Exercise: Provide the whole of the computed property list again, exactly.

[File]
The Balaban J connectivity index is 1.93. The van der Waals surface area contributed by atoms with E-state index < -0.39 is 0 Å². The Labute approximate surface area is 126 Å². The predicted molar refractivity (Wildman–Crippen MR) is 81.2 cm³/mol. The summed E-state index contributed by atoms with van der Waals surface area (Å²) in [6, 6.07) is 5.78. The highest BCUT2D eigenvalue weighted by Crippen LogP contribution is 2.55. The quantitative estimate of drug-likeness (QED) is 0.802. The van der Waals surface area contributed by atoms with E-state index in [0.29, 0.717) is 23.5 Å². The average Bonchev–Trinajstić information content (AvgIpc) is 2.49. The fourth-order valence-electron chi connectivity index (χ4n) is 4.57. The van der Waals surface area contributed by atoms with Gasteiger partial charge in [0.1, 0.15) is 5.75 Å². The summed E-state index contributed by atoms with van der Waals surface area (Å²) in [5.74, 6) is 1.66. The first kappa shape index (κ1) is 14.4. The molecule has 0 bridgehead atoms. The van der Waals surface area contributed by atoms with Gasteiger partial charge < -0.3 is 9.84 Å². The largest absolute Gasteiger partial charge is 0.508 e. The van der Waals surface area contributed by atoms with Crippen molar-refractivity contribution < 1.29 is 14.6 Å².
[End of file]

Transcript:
The Balaban J connectivity index is 1.93. The van der Waals surface area contributed by atoms with E-state index < -0.39 is 0 Å². The Labute approximate surface area is 126 Å². The predicted molar refractivity (Wildman–Crippen MR) is 81.2 cm³/mol. The summed E-state index contributed by atoms with van der Waals surface area (Å²) in [6, 6.07) is 5.78. The highest BCUT2D eigenvalue weighted by Crippen LogP contribution is 2.55. The quantitative estimate of drug-likeness (QED) is 0.802. The van der Waals surface area contributed by atoms with E-state index in [0.29, 0.717) is 23.5 Å². The average Bonchev–Trinajstić information content (AvgIpc) is 2.49. The fourth-order valence-electron chi connectivity index (χ4n) is 4.57. The van der Waals surface area contributed by atoms with Gasteiger partial charge in [0.1, 0.15) is 5.75 Å². The summed E-state index contributed by atoms with van der Waals surface area (Å²) in [5.74, 6) is 1.66. The first kappa shape index (κ1) is 14.4. The molecule has 0 bridgehead atoms. The van der Waals surface area contributed by atoms with Gasteiger partial charge < -0.3 is 9.84 Å². The largest absolute Gasteiger partial charge is 0.508 e. The van der Waals surface area contributed by atoms with Crippen molar-refractivity contribution < 1.29 is 14.6 Å².